But homeowners are still hesitant to list their homes, said Jeff Tucker, senior economist at Zillow. Although the inventory of homes for sale has increased this spring, he said that had more to do with buyers withdrawing than a flood of new homes on the market.
“Sellers don’t seem particularly enticed by these higher prices, or even that April and May are the best time to list the home for a quick sale that fetches a high price premium,” Tucker said.
The main reason homeowners aren’t flocking to the market to cash in, he said, is simply because they still need a place to live. “They fear, quite reasonably, that they will have to pay a lot to find another place that is as good or better.”
Many would-be sellers are waiting for the right time to strike, said Tracey Murray Kupferberg, agent at Douglas Elliman on Long Island, New York.
“A lot of people say, ‘Am I making a mistake waiting because I’ll never get that dream award again?’ There’s this fear that they’ll miss the top,” Kupferberg said.
But there’s reason to believe that peak could be now.
Sign that the market is cooling
It’s impossible to time the market exactly, but many analysts expect home prices to peak this quarter.
“It’s likely that the pace of price appreciation will peak at some point this quarter, either in April, May or June,” Tucker said. “It will be the peak of the annual rate of appreciation, and then it will slow down.”
In addition, there have been five straight months of declining pending home sales, as well as a drop in sales of newly built single-family homes, according to the National Association of Realtors. This means fewer people were willing or able to buy. And the share of homes listed with price cuts has increased over the past two months, according to Realtor.com.
The average profit made on the sale of a single-family home at the median price fell in the first quarter, according to Attom, a real estate data company. While profit margins often shrink during the slower winter months, the latest decline marked the first quarterly decline since the fourth quarter of 2019 and the largest since the first quarter of 2011.
“Some sellers have really stood out over the past two years,” Kupferberg said. “Some buyers did it too. It was a win-win situation then, with rising prices and very low mortgage rates. Now it’s different.”
She said sellers can often be slow to recalibrate after market shifts, always expecting their home to sell within days with manic bidding wars.
“Prices are going to skyrocket,” she said. “Then it takes a while for sellers to realize that they need to lower their price. This group of buyers can’t afford the house because the cost of borrowing has gone up.”
Need a quick sale
Lotte Vonk was hesitant to sell her house, mainly because she didn’t know where her family would go.
Vonk knew that when her second child arrived in a few months, space in her suburban Chicago home would become tighter. But she couldn’t find many homes on the market that she thought were right for her, and house prices and mortgage rates kept rising. Yet, like many potential sellers, she knew that if she and her husband didn’t sell quickly, they wouldn’t get the top price for their home.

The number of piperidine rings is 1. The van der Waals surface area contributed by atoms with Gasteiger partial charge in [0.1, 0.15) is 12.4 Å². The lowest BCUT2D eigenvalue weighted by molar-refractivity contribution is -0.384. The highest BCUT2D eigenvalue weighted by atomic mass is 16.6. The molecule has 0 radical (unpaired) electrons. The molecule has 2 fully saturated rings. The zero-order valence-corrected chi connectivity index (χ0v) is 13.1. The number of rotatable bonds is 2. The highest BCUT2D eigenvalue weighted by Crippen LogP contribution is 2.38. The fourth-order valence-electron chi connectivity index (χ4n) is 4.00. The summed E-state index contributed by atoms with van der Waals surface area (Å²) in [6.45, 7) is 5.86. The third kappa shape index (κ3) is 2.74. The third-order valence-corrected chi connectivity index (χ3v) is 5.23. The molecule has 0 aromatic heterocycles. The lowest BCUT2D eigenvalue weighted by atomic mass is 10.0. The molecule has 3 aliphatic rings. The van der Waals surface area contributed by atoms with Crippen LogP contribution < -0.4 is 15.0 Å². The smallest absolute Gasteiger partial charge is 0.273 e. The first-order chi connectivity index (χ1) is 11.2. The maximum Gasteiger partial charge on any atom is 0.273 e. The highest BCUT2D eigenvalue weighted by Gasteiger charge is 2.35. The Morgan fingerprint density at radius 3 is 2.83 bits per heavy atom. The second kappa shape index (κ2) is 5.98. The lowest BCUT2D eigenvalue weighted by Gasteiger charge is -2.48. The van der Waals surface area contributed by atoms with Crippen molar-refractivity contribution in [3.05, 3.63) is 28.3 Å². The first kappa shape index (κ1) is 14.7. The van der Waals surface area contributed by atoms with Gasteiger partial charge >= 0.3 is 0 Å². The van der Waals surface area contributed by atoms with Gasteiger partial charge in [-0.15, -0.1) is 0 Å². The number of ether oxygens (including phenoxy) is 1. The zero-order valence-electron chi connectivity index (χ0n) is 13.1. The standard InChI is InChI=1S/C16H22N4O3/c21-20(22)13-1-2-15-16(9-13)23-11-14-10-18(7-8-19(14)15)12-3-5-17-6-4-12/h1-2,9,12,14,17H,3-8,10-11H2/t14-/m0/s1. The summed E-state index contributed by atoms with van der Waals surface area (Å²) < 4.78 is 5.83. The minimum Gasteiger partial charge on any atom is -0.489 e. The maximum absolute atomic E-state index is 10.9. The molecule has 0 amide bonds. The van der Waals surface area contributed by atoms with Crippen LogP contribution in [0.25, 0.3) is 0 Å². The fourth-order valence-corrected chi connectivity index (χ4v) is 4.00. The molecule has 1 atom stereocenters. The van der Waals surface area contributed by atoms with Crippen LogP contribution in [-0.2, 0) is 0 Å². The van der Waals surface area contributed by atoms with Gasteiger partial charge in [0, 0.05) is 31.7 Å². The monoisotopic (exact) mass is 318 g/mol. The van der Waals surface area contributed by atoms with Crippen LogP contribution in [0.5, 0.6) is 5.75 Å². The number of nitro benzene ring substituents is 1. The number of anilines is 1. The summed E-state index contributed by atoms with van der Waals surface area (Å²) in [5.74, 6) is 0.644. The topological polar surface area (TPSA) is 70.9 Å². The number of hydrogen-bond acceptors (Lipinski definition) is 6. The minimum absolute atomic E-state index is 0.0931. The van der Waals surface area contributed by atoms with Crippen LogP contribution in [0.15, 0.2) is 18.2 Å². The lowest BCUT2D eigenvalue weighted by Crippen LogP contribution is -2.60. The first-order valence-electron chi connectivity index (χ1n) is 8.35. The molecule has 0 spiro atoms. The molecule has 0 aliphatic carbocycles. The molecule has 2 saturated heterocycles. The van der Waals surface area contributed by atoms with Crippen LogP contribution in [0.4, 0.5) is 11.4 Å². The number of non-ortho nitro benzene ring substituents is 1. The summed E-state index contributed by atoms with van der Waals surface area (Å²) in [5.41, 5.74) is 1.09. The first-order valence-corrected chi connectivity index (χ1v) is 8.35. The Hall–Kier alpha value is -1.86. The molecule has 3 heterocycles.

“We were very aware of the rise in interest rates,” she said. “We thought we should sell this house and buy now, or renovate so we can stay.”
Even though they were considering expanding the three-bedroom townhouse where they live with their toddler, a dog and a cat, they were still considering new listings on the market.
Earlier this month, they found the perfect five-bedroom house in a nearby suburb. Once their offer was accepted, they rushed to put their home on the market within a week. They couldn’t afford to move both houses, so the offer to buy the new house was contingent on the sale of their current house in mid-May.
They listed their home for $315,000 last week and have already had over 20 viewings, but no viable offers.
“Everything I know about the market told me houses should fly off the shelves,” Vonk said. “When things don’t sell, it’s either the price or the product. It was rehab a few years ago, I know it’s not the product. So it must be the price .”
They will reduce the price and see if that brings in a buyer in time.
“I don’t want to lose the house I love,” Vonk said. But she added that she was ready to sell her house for a little less than her dream price, just so she could buy her next home.
Stay put, for now
When Kupferberg, the Long Island agent, recently visited a potential seller’s home, she told the owners that it would sell quickly, even if it took a little work.
The three-level home with five bedrooms, a swimming pool and a tennis court was becoming too much for empty nesters to manage, and Kupferberg knew it would be attractive to buyers willing to pay top dollar.
However, the couple hesitated on the decision to sell or stay put.
“They don’t want to miss the mark, they know their house would sell right away,” he said. “But if they take the plunge now, where will they live?”
Kupferberg said she had no easy answers. Many of his potential clients are large home owners who would like to downsize, but also want to stay in the community near their adult children or grandchildren, where their church or synagogue is, close enough to go see the same doctor. There aren’t many options.
“I don’t know what to say to people who want to sell but have nowhere to go,” she said. “Unless they have another home or they have a relative to stay with so they can benefit from what we see at the end of the sale market.”
Kupferberg said this particular couple was looking for a two-story home in a vibrant, upscale gated community, but there were few options and they weren’t immediately attracted.
“There’s nothing that really meets their needs,” she said. “They have nowhere to go if they sell out, so for now they’re staying put.”